Ferguson Police say Brown robbed a convenience store prior to the shooting. But Ferguson Police Chief Tom Jackson also clarified that Wilson, who shot and killed Brown, was unaware of the robbery allegations during “the initial contact with Brown.” Wilson, instead, initially stopped Brown for jaywalking. (Jackson later told the St. Louis Post-Dispatch that, after the initial stop, Wilson realized Brown could be the suspect of the robbery when he spotted the potentially stolen cigars in Brown’s hand.)
BROWN’S DEATH WAS SEEN AS SOMETHING THAT COULD HAPPEN TO THE BLACK COMMUNITY OR THEIR OWN SONS
The shooting of Brown, like so many similar incidents between police and unarmed black men, renewed conversations about racism in the American justice system and, more specifically to Ferguson, deep-rooted racial disparities in local government and law enforcement.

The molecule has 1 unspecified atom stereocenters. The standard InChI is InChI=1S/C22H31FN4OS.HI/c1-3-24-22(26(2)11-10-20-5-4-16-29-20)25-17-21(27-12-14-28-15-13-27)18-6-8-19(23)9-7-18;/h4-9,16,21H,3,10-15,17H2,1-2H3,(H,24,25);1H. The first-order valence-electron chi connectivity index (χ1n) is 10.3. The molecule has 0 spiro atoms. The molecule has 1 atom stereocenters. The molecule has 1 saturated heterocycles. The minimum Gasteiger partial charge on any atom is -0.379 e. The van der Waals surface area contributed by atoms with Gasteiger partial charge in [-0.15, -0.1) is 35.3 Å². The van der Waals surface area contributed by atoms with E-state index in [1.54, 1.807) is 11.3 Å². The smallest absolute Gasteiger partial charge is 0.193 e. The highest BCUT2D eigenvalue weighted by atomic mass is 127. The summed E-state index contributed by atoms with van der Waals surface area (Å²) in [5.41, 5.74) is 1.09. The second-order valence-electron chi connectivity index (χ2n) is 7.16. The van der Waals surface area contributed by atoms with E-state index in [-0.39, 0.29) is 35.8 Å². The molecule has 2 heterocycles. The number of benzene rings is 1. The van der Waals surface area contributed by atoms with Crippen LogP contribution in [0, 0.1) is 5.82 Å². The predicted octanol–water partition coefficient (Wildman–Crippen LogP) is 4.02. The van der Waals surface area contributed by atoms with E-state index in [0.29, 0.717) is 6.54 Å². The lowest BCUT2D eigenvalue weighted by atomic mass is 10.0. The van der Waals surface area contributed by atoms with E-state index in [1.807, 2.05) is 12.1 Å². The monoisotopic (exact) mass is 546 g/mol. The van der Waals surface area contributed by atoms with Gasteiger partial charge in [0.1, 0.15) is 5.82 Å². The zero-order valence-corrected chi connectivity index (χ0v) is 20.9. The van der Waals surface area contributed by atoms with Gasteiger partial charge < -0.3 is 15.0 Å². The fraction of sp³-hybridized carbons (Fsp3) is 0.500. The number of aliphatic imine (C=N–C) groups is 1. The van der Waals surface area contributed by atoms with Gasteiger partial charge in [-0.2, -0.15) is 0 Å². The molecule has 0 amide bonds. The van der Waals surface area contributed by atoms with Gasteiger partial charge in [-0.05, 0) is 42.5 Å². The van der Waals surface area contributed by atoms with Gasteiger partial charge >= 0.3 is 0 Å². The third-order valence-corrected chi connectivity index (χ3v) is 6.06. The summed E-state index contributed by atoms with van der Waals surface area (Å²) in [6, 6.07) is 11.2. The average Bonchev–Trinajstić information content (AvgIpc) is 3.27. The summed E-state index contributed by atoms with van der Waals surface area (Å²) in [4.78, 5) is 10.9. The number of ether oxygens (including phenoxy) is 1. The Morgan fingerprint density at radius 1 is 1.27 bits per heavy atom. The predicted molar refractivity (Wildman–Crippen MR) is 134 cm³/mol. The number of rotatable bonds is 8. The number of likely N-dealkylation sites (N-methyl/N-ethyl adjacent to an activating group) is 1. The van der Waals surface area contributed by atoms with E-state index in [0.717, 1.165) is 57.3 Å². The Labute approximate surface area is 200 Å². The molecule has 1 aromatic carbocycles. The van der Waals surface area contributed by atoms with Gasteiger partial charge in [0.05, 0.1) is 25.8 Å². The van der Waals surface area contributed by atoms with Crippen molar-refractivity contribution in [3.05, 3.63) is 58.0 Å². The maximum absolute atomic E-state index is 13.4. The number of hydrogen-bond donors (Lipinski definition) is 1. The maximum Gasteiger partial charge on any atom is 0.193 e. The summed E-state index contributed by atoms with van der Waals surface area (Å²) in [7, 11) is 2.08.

To the majority-black community in Ferguson, Brown’s death was seen as something that could happen to them or their own sons. Darnell Hunt, an expert on race relations and civil unrest, compared the situation to the shooting of Trayvon Martin in 2012: “Not only was this something that affected people in country, but other people realized that the fate of Trayvon was possibly the fate of their own sons.”
Brown’s death, in other words, brought the long-simmering racial tensions in the community of Ferguson to a boil. And the subsequent clashes between police and residents captivated the nation for several tense days.